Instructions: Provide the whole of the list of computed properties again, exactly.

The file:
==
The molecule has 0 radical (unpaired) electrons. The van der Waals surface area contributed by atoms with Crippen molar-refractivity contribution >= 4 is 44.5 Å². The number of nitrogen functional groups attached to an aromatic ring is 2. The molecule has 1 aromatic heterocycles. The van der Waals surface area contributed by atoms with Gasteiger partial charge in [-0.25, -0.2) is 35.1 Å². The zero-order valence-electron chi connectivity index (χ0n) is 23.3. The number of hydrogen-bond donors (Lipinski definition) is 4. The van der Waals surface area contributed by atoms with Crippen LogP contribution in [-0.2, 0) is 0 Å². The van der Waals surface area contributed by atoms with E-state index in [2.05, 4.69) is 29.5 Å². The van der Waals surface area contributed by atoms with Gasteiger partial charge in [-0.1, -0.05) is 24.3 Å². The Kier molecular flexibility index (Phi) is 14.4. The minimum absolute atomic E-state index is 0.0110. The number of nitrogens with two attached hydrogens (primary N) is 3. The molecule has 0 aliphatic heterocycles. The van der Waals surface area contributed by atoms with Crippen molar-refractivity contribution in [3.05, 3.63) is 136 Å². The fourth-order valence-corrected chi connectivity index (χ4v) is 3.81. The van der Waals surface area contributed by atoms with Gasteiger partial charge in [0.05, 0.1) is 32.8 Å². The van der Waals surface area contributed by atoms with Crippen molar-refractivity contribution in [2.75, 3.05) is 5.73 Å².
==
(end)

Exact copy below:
The molecule has 0 radical (unpaired) electrons. The van der Waals surface area contributed by atoms with Crippen molar-refractivity contribution >= 4 is 44.5 Å². The number of nitrogen functional groups attached to an aromatic ring is 2. The molecule has 1 aromatic heterocycles. The van der Waals surface area contributed by atoms with Gasteiger partial charge in [-0.25, -0.2) is 35.1 Å². The zero-order valence-electron chi connectivity index (χ0n) is 23.3. The number of hydrogen-bond donors (Lipinski definition) is 4. The van der Waals surface area contributed by atoms with Crippen LogP contribution in [-0.2, 0) is 0 Å². The van der Waals surface area contributed by atoms with E-state index in [2.05, 4.69) is 29.5 Å². The van der Waals surface area contributed by atoms with Gasteiger partial charge in [-0.1, -0.05) is 24.3 Å². The Kier molecular flexibility index (Phi) is 14.4. The minimum absolute atomic E-state index is 0.0110. The number of nitrogens with two attached hydrogens (primary N) is 3. The molecule has 0 aliphatic heterocycles. The van der Waals surface area contributed by atoms with Crippen molar-refractivity contribution in [3.05, 3.63) is 136 Å². The fourth-order valence-corrected chi connectivity index (χ4v) is 3.81. The van der Waals surface area contributed by atoms with Gasteiger partial charge in [0.05, 0.1) is 32.8 Å². The van der Waals surface area contributed by atoms with Crippen molar-refractivity contribution in [2.75, 3.05) is 5.73 Å².